Smyrna has 6,700 employees and Decherd 1,300. Those prior investments in the state qualified NNA for a “super credit” that applies to the relocation costs, Kisber points out.
“Mr. Ghosn was then in the middle of his turnaround plan for Nissan, so we began an all-out effort to show him the benefits of moving the company’s headquarters to Tennessee,” says Kisber. The push included promoting the area’s business climate, quality of life, diversity and “unique aspects,” such as Nashville’s growing reputation as a cosmopolitan center.
Nashville, the 23rd largest U.S. city, also has a major airport served by 16 airlines; 19 colleges; two medical schools; and 17 hospitals.
Apparently the more Ghosn saw and heard, the more he warmed up to the idea. Ghosn was growing accustomed to making bold strokes. He took plenty of heat in Japan after he arrived in 1999 to engineer a turnaround at then-struggling Nissan by laying off thousands and closing plants. When his plan worked and Nissan began making a strong comeback, he became a hero and one of the auto industry’s most admired top executives.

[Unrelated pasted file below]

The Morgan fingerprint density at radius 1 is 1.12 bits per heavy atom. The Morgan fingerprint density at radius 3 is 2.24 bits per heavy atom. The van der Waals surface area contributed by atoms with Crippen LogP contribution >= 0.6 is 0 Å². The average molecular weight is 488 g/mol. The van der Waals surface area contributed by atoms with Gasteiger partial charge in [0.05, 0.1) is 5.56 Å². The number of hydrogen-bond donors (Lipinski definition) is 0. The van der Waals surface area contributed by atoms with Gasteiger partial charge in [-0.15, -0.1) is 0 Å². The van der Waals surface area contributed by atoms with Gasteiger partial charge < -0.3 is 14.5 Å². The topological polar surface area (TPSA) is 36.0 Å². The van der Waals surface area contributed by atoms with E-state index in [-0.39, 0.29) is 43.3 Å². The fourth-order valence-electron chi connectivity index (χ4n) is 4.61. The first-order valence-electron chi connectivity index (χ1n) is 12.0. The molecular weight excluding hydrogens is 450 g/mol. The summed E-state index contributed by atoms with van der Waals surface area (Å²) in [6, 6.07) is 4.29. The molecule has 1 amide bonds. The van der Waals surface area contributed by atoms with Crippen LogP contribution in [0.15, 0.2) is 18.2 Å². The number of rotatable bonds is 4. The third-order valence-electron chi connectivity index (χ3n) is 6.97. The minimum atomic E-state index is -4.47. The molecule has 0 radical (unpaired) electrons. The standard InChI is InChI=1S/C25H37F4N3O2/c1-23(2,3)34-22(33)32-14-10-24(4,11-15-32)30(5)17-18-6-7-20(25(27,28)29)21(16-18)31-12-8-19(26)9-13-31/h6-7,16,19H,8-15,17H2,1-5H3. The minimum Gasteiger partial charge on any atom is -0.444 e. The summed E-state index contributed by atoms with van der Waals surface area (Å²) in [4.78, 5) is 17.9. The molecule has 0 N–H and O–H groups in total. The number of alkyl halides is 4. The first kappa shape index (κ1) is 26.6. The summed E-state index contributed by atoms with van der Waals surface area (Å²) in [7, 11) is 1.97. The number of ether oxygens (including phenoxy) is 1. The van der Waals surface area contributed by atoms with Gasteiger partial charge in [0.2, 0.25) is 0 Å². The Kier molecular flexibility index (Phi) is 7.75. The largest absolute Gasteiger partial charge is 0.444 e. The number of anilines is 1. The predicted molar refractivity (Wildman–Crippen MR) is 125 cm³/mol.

“The analogy is like dating,” says Kisber. “They took our advances, and we got into a serious dating relationship.”
Part of that was wining and dining Ghosn and his team to showcase the region’s attractions. They were feted at President Andrew Jackson’s Hermitage (rural retreat) mansion in Nashville and the colorfully named upscale rural village of Leiper’s Fork southwest of Franklin, where Ghosn reportedly joined the crowd in a rousing round of clog dancing. “We tried to give them a nice sampling,” says Kisber.
“You can have a good rural feel, but we’ve also got Vanderbilt University; a world-class symphony orchestra; a culturally diverse population; and major league sports teams like the (NFL) Titans and (NHL) Predators.”
Besides locating its corporate staffs closer to the manufacturing plants and thereby improving communications and slashing redundancies, the Nashville area also was attractive to NNA because it is located within 700 miles (1,126 km) of 60% of the U.S. population.
Costs generally are much lower than in California, and crime is low, too. There were only 58 homicides in Nashville during 2004 (latest available), and none in recent memory in Franklin.
Most of NNA’s suppliers already are located in the Midwest. Its technology center is based near Detroit, a short flight away; and it is close to Canton, MS, where Nissan produces Titan fullsize pickups and Armada and Infiniti QX56 SUVs. The company also reportedly is considering building a fullsize van there.
With headquarters in Franklin, the distance and travel time to subsidiaries in Canada and Mexico also are shortened.
In announcing the decision, Ghosn focused chiefly on economics.